In contrast, when a child is dyslexic, a deficit within the language system at the level of the phonological module impairs his or her ability to segment the written word into its underlying phonological components. This explanation of dyslexia is referred to as the phonological model, or sometimes as the phonological deficit hypothesis. According to this theory, a circumscribed deficit in phonological processing impairs decoding, preventing word identification. This basic deficit in what is essentially a lower- order linguistic function blocks access to higher-order linguistic processes and to gaining meaning from text. Therefore, although the language processes involved in comprehension and meaning are intact, they cannot be called into play, because they can be accessed only after a word has been identified. The impact of the phonological deficit is most obvious in reading, but it can also affect speech in predictable ways.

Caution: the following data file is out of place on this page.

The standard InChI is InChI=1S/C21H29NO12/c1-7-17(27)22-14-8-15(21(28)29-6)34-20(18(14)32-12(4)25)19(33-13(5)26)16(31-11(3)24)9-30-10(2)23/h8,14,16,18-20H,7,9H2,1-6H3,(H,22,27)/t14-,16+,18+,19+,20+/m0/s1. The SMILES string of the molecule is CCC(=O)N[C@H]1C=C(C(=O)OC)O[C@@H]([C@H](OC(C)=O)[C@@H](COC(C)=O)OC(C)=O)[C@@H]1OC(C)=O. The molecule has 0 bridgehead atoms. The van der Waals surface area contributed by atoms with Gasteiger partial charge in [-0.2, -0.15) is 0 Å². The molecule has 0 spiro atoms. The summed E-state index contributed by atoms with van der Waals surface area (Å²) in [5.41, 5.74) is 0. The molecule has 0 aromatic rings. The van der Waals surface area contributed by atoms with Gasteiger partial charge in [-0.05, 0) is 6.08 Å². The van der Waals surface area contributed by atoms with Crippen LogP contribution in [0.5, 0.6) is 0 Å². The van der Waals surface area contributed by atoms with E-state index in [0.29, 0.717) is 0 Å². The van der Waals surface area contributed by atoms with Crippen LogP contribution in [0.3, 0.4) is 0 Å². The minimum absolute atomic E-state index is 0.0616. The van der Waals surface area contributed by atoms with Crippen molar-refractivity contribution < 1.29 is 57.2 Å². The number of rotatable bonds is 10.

If dyslexia is the result of an under developed phonological specialization, other consequences of impaired phonological functioning should also be apparent–and they are. In 1986, the scientist Robert B. Katz documented the problems poor readers have in naming objects shown in pictures. Katz showed that when dyslexics misname objects, the incorrect responses tend to share phonological characteristics with the correct response. Furthermore, the misnaming is not the result of a lack of knowledge. For example, a girl shown a picture of a volcano calls it a tornado. When given the opportunity to elaborate, she demonstrates that she knows what the pictured object is–she can describe the attributes and activities of a volcano in great detail and point to other pictures related to volcanoes. She simply cannot summon the word “volcano.”